A new function for an enzyme that may protect against organ injury and death from anemia has been discovered by researchers at St. Michael's Hospital.
"Identifying this mechanism may lead to new therapies and approaches to improving outcomes for anemic patients," said Dr. Greg Hare, a researcher at the Li Ka Shing Knowledge Institute of the hospital and one of the lead investigators of the study.
One in four people around the world and up to 50 per cent of patients coming for surgery are anemic. The condition has many different causes including infection (malaria, HIV, parasites), nutritional deficiencies (iron, folate, B12), genetic mutations, pregnancy, trauma and surgical blood loss.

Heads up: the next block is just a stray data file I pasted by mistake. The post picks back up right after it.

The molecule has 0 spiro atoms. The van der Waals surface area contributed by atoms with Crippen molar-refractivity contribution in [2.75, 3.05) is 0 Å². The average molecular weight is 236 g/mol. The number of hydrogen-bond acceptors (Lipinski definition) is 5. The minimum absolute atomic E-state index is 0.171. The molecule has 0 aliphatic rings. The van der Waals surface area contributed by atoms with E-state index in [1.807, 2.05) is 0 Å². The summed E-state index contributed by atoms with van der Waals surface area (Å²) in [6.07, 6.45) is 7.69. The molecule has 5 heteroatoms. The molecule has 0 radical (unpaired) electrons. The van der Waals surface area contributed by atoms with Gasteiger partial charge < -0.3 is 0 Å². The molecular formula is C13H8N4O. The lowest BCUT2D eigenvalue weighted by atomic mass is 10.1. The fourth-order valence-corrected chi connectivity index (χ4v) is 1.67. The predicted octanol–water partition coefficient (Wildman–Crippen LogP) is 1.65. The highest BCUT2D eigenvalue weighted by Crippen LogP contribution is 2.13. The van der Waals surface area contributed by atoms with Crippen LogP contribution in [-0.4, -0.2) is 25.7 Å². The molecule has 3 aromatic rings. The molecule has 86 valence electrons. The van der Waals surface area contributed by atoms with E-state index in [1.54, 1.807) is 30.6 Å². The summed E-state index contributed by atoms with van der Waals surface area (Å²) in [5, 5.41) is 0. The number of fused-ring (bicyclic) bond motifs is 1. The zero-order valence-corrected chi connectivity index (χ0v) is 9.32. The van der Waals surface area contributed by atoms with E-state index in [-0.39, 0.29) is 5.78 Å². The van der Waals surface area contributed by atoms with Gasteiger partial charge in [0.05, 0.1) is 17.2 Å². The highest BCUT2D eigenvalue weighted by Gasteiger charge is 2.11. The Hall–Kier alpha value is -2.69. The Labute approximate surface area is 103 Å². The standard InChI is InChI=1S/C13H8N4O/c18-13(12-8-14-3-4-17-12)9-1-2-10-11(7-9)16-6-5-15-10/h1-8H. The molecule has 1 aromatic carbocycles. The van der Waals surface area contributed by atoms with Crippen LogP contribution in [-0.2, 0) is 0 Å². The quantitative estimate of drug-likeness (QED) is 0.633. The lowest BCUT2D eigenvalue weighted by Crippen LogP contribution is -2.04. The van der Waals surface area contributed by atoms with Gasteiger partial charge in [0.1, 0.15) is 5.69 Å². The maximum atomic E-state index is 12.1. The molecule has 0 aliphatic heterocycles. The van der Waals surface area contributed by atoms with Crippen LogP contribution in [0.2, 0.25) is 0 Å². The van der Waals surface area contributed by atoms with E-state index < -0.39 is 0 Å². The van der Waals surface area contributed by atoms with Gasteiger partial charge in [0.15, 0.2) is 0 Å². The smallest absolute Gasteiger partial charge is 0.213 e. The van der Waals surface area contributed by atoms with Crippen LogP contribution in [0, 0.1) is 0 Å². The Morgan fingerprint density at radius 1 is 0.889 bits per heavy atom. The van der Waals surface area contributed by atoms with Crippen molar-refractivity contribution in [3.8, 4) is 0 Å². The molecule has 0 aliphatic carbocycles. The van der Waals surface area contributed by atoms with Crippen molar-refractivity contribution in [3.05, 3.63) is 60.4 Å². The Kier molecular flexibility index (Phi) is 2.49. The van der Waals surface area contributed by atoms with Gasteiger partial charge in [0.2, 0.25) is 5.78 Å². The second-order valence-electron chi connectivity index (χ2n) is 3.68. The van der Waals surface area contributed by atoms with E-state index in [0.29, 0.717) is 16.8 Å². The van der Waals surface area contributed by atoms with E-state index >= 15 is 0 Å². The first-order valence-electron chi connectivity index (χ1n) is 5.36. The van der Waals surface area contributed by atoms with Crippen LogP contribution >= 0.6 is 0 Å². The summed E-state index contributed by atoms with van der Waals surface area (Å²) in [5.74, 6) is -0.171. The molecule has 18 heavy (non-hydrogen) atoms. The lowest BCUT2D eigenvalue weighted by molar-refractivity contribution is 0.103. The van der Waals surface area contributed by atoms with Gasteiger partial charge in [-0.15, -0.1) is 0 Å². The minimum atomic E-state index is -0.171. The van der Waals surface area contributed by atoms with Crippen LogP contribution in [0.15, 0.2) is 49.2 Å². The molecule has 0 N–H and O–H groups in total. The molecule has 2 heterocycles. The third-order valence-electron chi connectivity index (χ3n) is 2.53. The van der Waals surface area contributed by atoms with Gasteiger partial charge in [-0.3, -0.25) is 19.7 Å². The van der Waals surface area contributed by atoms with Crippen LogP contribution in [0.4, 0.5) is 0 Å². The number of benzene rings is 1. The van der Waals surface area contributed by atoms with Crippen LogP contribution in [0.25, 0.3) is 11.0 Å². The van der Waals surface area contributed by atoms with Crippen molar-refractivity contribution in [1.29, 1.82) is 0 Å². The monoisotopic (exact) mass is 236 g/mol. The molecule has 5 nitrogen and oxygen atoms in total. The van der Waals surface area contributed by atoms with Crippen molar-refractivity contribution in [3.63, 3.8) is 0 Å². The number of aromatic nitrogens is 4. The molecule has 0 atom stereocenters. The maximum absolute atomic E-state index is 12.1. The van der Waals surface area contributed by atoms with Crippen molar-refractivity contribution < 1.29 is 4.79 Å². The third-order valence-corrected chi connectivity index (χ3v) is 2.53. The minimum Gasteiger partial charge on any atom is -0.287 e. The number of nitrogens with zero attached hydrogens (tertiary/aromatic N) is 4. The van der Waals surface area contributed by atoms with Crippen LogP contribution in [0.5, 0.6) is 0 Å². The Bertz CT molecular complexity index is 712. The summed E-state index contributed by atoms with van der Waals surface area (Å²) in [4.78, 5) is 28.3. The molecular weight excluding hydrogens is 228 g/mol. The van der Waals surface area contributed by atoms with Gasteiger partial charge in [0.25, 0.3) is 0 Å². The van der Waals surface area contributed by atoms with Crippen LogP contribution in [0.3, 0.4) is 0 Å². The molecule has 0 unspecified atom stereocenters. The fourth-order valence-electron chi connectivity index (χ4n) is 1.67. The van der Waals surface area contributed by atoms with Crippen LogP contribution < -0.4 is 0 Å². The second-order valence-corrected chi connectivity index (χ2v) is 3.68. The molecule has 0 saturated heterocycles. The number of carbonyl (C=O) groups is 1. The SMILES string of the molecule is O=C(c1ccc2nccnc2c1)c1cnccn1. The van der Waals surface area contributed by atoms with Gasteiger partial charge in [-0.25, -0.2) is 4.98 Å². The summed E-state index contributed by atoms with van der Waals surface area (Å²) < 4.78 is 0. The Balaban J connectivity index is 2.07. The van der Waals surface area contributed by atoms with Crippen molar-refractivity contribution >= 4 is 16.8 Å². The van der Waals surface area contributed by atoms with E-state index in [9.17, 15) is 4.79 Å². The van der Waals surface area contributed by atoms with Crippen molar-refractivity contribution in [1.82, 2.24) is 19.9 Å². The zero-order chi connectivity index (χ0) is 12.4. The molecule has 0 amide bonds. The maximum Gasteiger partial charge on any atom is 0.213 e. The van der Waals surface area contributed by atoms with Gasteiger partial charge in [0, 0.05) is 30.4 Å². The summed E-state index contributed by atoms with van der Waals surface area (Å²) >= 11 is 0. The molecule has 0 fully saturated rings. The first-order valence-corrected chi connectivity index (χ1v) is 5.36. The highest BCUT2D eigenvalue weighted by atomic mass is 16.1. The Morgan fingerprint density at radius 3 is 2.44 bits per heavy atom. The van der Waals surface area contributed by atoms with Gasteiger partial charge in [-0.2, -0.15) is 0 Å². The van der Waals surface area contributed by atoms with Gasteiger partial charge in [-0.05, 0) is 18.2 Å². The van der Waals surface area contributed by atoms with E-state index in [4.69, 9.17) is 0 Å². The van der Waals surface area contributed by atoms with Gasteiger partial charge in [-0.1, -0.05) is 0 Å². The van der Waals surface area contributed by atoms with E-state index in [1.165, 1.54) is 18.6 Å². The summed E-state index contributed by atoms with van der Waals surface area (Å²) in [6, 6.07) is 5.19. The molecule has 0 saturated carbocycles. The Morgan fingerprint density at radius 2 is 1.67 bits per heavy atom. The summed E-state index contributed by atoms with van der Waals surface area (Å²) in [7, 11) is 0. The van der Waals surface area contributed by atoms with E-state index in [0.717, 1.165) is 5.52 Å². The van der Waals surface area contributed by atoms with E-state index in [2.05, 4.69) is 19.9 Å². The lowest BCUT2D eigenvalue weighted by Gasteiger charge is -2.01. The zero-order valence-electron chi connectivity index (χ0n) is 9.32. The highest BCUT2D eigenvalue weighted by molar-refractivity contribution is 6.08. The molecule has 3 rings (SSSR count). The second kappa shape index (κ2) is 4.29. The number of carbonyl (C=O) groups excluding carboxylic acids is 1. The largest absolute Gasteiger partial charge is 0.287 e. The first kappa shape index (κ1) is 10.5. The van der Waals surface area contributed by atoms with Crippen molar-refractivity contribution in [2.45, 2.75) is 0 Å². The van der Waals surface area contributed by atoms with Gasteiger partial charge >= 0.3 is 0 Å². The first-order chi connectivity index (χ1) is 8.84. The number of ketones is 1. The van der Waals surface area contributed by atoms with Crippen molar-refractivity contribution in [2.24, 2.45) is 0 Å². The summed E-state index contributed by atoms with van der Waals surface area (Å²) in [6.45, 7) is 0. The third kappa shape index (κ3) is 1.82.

Anemia occurs when blood has a lower than normal number of red blood cells or hemoglobin - an iron-rich protein that carries oxygen from the lungs and heart to the rest of the body. Cells need oxygen to survive and to produce energy for all bodily functions.
Dr. Hare and colleagues found that when people have anemia, neuronal nitric oxide synthase (nNOS) - an enzyme in nerve cells that produces nitric oxide, an important signaling molecule in the body - increases the body's ability to respond, adapt to low oxygen levels and makes the body more efficient in delivering oxygen to tissues.
The researchers found levels of nNOS in the brain increased in anemic mice, and that the mice without this enzyme die earlier, and with higher hemoglobin levels.
The research appeared today's issue of Proceeding of the National Academy of Sciences
of the United States of America.
"This research will help us identify when an anemic patient is at greatest risk for injury and death when undergoing surgery," said Dr. Hare. "Research is underway to test these findings in humans."